Rep. Jim Banks (R-IN), a member of the Navy Reserve who formerly served in Afghanistan, believes President Joe Biden’s public absence amid his failed Afghanistan withdrawal plan has created “serious doubts” about his ability to continue serving as commander in chief.
Banks, speaking to Breitbart News in a phone interview Monday morning, condemned Biden’s lack of communication with the American public and called his one appearance — which came in the form of photos the White House posted to social media Sunday of the president sitting at a table alone on a call — a “pathetic image that will live in infamy.”
“The lights are on at the White House but nobody’s home,” Banks said. “It leaves serious doubts in the American people’s minds about whether or not this man is capable of being the commander in chief and leading this country for over three more years.”
This morning, the President and Vice President met with their national security team and senior officials to hear updates on the draw down of our civilian personnel in Afghanistan, evacuations of SIV applicants and other Afghan allies, and the ongoing security situation in Kabul. pic.twitter.com/U7IpK3Hyj8
— The White House (@WhiteHouse) August 15, 2021
The Taliban seized control of Afghanistan’s capital, Kabul, over the weekend during a fast-paced surge through the country. Biden, just last month, expressed confidence that that would not happen, contending the Afghan government “clearly has the capacity to sustain the government in place” and that a Taliban takeover was “highly unlikely.”
Twenty years ago, the U.S. entered Afghanistan as a response to the September 11 terrorist attacks, but the U.S. presence has been drawn out, ultimately costing more than 2,200 American lives and billions of dollars. Banks described America’s role in Afghanistan as a two-part tragedy, the first part being a “failed attempt to nation build.”
The second part, Banks said, “is what we’ve seen unfold over the last 24 hours, and really over the last 30 days, in a hasty retreat that inevitably will leave America less safe and secure because of the failed leadership of President Joe Biden.”
Banks, who is a leader in GOP messaging through his chairmanship on the Republican Study Committee, also warned Biden and Democrats would focus on blaming former President Donald Trump for the chaotic withdrawal. The administration had this weekend already pointed to what it said was Trump’s fault in the scenario for passing down to Biden a “deal” that put the Taliban in a position to thrive.
“Keep in mind, the Democrats are pushing all of the panic buttons: ‘Blame Trump. It’s Donald Trump’s fault.’ None of that works because none of that can mask the failure of Biden’s hasty pullout and retreat,” Banks explained. “Everyone on the Biden team is blaming Donald Trump, but Donald Trump never closed the door to leaving a light footprint of special operations, counterterrorism focus, troops in Afghanistan to avoid the situation that you’ve seen unfold on Joe Biden’s watch. Furthermore, Donald Trump did set us down a path to end the failed nation building activities that dominated our foreign policy and military activities in Afghanistan.”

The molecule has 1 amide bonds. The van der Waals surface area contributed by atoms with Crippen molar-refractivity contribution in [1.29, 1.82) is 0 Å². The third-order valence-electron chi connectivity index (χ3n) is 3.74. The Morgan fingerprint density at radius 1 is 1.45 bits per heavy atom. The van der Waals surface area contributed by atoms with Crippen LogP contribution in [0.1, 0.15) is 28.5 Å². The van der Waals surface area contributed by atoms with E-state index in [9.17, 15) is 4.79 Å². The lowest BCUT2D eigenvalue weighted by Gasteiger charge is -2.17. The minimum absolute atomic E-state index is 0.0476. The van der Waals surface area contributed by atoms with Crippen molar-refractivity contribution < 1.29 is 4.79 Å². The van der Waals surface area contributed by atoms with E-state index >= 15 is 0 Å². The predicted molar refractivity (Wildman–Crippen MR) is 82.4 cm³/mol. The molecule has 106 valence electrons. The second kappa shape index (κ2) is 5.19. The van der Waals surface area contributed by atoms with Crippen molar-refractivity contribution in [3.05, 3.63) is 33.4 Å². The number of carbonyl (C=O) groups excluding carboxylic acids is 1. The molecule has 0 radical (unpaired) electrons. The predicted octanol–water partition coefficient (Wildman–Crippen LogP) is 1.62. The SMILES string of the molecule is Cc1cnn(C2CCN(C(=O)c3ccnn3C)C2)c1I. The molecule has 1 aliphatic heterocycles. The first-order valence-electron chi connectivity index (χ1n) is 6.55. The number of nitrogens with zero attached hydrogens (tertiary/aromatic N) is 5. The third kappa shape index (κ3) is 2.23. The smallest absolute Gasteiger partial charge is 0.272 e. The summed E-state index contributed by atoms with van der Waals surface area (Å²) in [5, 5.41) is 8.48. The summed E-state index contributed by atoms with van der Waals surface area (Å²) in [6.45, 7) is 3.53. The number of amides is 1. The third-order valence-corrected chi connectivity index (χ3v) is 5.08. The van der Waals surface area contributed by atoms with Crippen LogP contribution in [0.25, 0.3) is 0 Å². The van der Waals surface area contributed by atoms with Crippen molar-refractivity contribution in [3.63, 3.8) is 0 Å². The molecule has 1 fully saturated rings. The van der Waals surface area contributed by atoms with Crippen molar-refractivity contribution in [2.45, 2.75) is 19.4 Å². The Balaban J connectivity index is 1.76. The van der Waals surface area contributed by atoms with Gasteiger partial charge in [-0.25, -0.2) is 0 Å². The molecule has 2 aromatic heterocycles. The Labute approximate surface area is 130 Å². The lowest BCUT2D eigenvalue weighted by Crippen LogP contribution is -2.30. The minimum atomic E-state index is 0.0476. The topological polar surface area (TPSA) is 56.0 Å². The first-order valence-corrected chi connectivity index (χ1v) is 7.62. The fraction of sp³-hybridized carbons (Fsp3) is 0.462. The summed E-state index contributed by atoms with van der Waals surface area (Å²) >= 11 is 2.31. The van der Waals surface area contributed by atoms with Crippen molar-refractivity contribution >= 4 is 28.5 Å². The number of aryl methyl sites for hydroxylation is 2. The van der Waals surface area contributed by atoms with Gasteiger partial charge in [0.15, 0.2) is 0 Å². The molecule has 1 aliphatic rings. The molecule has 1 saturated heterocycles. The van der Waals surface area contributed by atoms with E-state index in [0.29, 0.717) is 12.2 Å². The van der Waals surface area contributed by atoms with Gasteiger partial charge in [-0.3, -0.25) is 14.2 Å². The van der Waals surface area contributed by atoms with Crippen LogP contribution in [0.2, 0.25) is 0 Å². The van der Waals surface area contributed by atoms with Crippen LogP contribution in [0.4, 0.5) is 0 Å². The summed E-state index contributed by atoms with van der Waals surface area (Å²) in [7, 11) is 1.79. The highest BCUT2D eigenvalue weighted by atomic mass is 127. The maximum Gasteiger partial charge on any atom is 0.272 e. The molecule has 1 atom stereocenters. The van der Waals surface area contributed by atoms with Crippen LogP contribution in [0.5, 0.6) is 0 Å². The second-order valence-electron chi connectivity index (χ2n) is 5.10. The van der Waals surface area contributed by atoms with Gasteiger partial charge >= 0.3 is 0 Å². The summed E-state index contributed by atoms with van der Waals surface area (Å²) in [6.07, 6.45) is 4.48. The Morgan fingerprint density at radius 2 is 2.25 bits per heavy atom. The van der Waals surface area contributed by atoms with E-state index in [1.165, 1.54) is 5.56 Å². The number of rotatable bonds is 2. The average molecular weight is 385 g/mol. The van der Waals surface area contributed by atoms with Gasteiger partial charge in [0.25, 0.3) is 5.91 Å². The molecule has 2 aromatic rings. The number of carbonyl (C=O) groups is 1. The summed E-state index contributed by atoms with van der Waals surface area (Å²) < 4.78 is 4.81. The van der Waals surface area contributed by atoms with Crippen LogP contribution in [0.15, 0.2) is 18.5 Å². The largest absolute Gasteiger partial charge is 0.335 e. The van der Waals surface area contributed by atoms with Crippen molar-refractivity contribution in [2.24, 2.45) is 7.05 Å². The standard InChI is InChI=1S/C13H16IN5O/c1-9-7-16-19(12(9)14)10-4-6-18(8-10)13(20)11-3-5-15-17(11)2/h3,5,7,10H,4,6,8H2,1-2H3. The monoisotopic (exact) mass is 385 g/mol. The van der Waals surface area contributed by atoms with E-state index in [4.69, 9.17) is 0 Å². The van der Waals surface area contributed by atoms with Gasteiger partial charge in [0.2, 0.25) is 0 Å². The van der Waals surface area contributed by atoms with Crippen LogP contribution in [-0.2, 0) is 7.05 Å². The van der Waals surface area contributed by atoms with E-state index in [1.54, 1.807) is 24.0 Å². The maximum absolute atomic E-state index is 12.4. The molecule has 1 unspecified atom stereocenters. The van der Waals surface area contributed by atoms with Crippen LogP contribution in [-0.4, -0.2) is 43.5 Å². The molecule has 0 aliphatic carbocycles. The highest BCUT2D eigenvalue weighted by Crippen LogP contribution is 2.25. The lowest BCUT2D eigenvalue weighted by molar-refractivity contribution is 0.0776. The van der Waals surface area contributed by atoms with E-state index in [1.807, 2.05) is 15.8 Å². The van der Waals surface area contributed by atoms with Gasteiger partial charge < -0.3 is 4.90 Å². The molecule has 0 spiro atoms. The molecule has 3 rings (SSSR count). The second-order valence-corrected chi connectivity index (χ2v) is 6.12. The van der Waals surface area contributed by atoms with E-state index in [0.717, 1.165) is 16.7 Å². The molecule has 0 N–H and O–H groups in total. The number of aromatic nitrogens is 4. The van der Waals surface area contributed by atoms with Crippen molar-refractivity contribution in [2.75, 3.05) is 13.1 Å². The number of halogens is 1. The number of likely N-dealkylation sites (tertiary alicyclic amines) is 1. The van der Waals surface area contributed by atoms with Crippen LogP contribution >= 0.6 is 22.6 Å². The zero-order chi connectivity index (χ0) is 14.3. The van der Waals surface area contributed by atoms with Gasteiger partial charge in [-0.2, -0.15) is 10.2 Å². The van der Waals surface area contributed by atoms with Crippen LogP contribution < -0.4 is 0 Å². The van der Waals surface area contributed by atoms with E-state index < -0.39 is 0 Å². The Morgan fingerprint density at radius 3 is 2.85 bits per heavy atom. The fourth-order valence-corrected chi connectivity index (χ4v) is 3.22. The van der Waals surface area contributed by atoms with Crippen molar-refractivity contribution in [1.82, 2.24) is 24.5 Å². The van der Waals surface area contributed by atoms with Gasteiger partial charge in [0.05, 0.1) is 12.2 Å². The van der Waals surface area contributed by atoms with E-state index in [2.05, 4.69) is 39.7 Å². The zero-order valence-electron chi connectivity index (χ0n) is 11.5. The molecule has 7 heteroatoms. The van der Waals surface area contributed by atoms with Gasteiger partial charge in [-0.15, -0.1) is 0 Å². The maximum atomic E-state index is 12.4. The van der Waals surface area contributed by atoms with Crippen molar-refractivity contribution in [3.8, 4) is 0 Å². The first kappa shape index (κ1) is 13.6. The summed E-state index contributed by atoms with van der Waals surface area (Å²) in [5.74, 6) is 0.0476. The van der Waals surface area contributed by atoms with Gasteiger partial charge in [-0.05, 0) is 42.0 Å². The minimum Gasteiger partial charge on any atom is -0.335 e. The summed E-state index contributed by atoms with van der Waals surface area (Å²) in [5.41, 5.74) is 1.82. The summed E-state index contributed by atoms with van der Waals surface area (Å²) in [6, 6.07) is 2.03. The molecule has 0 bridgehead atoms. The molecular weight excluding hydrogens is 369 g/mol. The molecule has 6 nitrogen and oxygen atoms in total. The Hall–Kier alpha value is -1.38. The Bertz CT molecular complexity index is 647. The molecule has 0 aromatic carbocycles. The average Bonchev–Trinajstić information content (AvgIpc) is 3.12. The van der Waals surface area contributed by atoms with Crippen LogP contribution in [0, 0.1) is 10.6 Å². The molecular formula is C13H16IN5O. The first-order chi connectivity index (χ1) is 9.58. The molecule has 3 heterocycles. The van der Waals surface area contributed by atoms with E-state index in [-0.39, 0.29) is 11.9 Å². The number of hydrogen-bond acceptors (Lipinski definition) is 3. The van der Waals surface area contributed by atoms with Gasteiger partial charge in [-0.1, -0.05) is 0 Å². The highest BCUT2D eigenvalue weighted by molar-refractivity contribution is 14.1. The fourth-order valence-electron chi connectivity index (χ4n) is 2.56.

Other Republicans, such as Sen. Tom Cotton (R-AR), a former Army captain who served overseas; Sen. Ron Johnson (R-WI), who chaired the Senate Homeland Security and Governmental Affairs Committee for several years; and Pennsylvania Republican Sean Parnell, a decorated Army combat veteran, have sharply criticized Biden and his generals for strategic blunders and misplaced priorities.
Banks concurred, saying Biden’s emphasis on social justice issues has made “America look bad on the world stage.”
“They spent the first 90 days of the Biden administration focused on ridding so-called ‘extremism’ from the ranks and teaching white guilt and pushing Critical Race Theory, anti-Americanism on our troops at a time when the Taliban was preparing to take over Afghanistan and essentially accomplished something that is demoralizing to our troops, to our country, that makes America look bad on the world stage more so than anything I could point to in my lifetime,” he said.
He added that if the president could not provide an explanation for the recent chain of events in Afghanistan and put forth a plan of action, then “he needs to step aside.”
Trump — amid a string of statements excoriating Biden for his management of Afghanistan — went as far as calling on Biden to “resign in disgrace.”
Banks, a member of the Armed Services Committee, said that as far as holding Biden accountable, “It’s our job to provide oversight of the failed leadership at the Pentagon and in the White House that led to this mess,” but that Republicans have little say over committee priorities as the minority party.
Biden is expected to address the public Monday at 3:45 p.m. Eastern following his time away at a presidential retreat at Camp David, which he decided today to cut short because of the events unfolding in Afghanistan.
Write to Ashley Oliver at email@example.com.